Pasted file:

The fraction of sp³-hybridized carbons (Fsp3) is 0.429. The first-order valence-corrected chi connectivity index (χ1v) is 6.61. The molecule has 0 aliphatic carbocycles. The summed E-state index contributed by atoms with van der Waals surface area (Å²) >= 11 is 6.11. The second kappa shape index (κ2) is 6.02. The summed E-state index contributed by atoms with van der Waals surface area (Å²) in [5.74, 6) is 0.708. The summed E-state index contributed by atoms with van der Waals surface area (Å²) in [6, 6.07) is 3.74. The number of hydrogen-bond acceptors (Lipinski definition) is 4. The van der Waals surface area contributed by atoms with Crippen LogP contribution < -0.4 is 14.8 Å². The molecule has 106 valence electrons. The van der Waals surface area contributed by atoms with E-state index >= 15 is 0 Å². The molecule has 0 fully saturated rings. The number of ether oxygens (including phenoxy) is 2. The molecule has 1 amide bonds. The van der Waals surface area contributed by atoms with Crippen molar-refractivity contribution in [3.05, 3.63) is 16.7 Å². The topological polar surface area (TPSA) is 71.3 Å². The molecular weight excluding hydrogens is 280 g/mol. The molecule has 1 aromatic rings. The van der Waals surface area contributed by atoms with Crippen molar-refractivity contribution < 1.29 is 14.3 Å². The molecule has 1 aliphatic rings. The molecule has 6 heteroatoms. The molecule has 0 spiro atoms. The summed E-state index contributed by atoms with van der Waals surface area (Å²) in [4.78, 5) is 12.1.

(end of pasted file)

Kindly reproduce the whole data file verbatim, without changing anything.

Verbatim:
The fraction of sp³-hybridized carbons (Fsp3) is 0.429. The first-order valence-corrected chi connectivity index (χ1v) is 6.61. The molecule has 0 aliphatic carbocycles. The summed E-state index contributed by atoms with van der Waals surface area (Å²) >= 11 is 6.11. The second kappa shape index (κ2) is 6.02. The summed E-state index contributed by atoms with van der Waals surface area (Å²) in [5.74, 6) is 0.708. The summed E-state index contributed by atoms with van der Waals surface area (Å²) in [6, 6.07) is 3.74. The number of hydrogen-bond acceptors (Lipinski definition) is 4. The van der Waals surface area contributed by atoms with Crippen LogP contribution < -0.4 is 14.8 Å². The molecule has 106 valence electrons. The van der Waals surface area contributed by atoms with E-state index >= 15 is 0 Å². The molecule has 0 fully saturated rings. The number of ether oxygens (including phenoxy) is 2. The molecule has 1 amide bonds. The van der Waals surface area contributed by atoms with Crippen molar-refractivity contribution in [3.05, 3.63) is 16.7 Å². The topological polar surface area (TPSA) is 71.3 Å². The molecular weight excluding hydrogens is 280 g/mol. The molecule has 1 aromatic rings. The van der Waals surface area contributed by atoms with Crippen molar-refractivity contribution < 1.29 is 14.3 Å². The molecule has 1 aliphatic rings. The molecule has 6 heteroatoms. The molecule has 0 spiro atoms. The summed E-state index contributed by atoms with van der Waals surface area (Å²) in [4.78, 5) is 12.1.